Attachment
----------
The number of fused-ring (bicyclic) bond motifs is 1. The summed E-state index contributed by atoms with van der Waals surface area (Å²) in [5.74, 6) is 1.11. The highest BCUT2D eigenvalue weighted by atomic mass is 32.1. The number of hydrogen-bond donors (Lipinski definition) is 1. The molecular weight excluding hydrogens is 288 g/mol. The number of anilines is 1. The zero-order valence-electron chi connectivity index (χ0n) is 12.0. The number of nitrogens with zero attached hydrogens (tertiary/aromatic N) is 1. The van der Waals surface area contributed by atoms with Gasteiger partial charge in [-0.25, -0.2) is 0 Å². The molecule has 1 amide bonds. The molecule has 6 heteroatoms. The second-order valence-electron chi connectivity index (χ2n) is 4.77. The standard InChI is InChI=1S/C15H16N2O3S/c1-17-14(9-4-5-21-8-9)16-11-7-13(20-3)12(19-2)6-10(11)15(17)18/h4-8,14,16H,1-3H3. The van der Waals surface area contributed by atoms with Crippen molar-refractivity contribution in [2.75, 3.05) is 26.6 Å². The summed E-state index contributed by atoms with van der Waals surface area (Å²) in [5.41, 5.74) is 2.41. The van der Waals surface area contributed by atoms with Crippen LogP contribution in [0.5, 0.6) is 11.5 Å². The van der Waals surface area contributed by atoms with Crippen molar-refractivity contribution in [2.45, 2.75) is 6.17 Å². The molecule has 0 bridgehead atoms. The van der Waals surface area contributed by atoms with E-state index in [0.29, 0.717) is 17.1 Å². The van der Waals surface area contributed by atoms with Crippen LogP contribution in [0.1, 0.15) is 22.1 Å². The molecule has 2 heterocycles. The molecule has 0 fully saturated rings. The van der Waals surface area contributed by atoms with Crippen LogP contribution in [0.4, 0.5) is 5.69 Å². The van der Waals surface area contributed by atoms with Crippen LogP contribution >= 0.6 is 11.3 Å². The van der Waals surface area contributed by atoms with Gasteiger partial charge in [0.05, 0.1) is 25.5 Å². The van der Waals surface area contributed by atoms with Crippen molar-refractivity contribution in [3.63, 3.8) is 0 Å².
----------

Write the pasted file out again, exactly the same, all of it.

The number of fused-ring (bicyclic) bond motifs is 1. The summed E-state index contributed by atoms with van der Waals surface area (Å²) in [5.74, 6) is 1.11. The highest BCUT2D eigenvalue weighted by atomic mass is 32.1. The number of hydrogen-bond donors (Lipinski definition) is 1. The molecular weight excluding hydrogens is 288 g/mol. The number of anilines is 1. The zero-order valence-electron chi connectivity index (χ0n) is 12.0. The number of nitrogens with zero attached hydrogens (tertiary/aromatic N) is 1. The van der Waals surface area contributed by atoms with Gasteiger partial charge in [-0.25, -0.2) is 0 Å². The molecule has 1 amide bonds. The molecule has 6 heteroatoms. The second-order valence-electron chi connectivity index (χ2n) is 4.77. The standard InChI is InChI=1S/C15H16N2O3S/c1-17-14(9-4-5-21-8-9)16-11-7-13(20-3)12(19-2)6-10(11)15(17)18/h4-8,14,16H,1-3H3. The van der Waals surface area contributed by atoms with Crippen molar-refractivity contribution in [2.75, 3.05) is 26.6 Å². The summed E-state index contributed by atoms with van der Waals surface area (Å²) in [5.41, 5.74) is 2.41. The van der Waals surface area contributed by atoms with Crippen LogP contribution in [0.5, 0.6) is 11.5 Å². The van der Waals surface area contributed by atoms with Crippen molar-refractivity contribution in [2.45, 2.75) is 6.17 Å². The molecule has 0 bridgehead atoms. The van der Waals surface area contributed by atoms with E-state index in [0.29, 0.717) is 17.1 Å². The van der Waals surface area contributed by atoms with Crippen LogP contribution in [0.1, 0.15) is 22.1 Å². The molecule has 2 heterocycles. The molecule has 0 fully saturated rings. The van der Waals surface area contributed by atoms with Crippen LogP contribution in [0.4, 0.5) is 5.69 Å². The van der Waals surface area contributed by atoms with Crippen LogP contribution >= 0.6 is 11.3 Å². The van der Waals surface area contributed by atoms with Gasteiger partial charge in [0.05, 0.1) is 25.5 Å². The van der Waals surface area contributed by atoms with Crippen molar-refractivity contribution in [3.63, 3.8) is 0 Å².